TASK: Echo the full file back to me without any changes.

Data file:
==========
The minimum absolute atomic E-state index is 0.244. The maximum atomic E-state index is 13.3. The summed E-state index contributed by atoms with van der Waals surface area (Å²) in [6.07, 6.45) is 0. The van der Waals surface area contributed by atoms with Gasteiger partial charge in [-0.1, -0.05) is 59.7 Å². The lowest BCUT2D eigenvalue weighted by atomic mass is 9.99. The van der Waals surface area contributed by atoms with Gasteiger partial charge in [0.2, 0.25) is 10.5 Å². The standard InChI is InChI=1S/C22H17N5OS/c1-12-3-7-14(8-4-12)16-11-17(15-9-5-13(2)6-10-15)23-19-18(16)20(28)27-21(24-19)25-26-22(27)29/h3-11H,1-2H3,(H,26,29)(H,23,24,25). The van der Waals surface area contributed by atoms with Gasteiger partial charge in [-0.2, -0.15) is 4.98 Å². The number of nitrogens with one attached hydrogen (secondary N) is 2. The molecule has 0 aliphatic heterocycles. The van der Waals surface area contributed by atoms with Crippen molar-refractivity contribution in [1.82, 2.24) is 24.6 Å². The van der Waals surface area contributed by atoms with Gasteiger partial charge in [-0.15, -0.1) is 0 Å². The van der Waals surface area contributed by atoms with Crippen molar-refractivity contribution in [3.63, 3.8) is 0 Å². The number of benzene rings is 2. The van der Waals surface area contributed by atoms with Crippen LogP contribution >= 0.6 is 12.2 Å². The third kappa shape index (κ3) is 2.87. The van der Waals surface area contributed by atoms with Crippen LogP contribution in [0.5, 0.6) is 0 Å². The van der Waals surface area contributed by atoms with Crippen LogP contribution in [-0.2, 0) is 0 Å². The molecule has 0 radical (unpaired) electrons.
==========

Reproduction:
The minimum absolute atomic E-state index is 0.244. The maximum atomic E-state index is 13.3. The summed E-state index contributed by atoms with van der Waals surface area (Å²) in [6.07, 6.45) is 0. The van der Waals surface area contributed by atoms with Gasteiger partial charge in [-0.1, -0.05) is 59.7 Å². The lowest BCUT2D eigenvalue weighted by atomic mass is 9.99. The van der Waals surface area contributed by atoms with Gasteiger partial charge in [0.2, 0.25) is 10.5 Å². The standard InChI is InChI=1S/C22H17N5OS/c1-12-3-7-14(8-4-12)16-11-17(15-9-5-13(2)6-10-15)23-19-18(16)20(28)27-21(24-19)25-26-22(27)29/h3-11H,1-2H3,(H,26,29)(H,23,24,25). The van der Waals surface area contributed by atoms with Gasteiger partial charge in [-0.2, -0.15) is 4.98 Å². The number of nitrogens with one attached hydrogen (secondary N) is 2. The molecule has 0 aliphatic heterocycles. The van der Waals surface area contributed by atoms with Crippen molar-refractivity contribution in [1.82, 2.24) is 24.6 Å². The van der Waals surface area contributed by atoms with Gasteiger partial charge in [-0.15, -0.1) is 0 Å². The van der Waals surface area contributed by atoms with Crippen molar-refractivity contribution in [3.63, 3.8) is 0 Å². The number of benzene rings is 2. The van der Waals surface area contributed by atoms with Crippen LogP contribution >= 0.6 is 12.2 Å². The third kappa shape index (κ3) is 2.87. The van der Waals surface area contributed by atoms with Crippen LogP contribution in [0.5, 0.6) is 0 Å². The van der Waals surface area contributed by atoms with Crippen LogP contribution in [-0.2, 0) is 0 Å². The molecule has 0 radical (unpaired) electrons.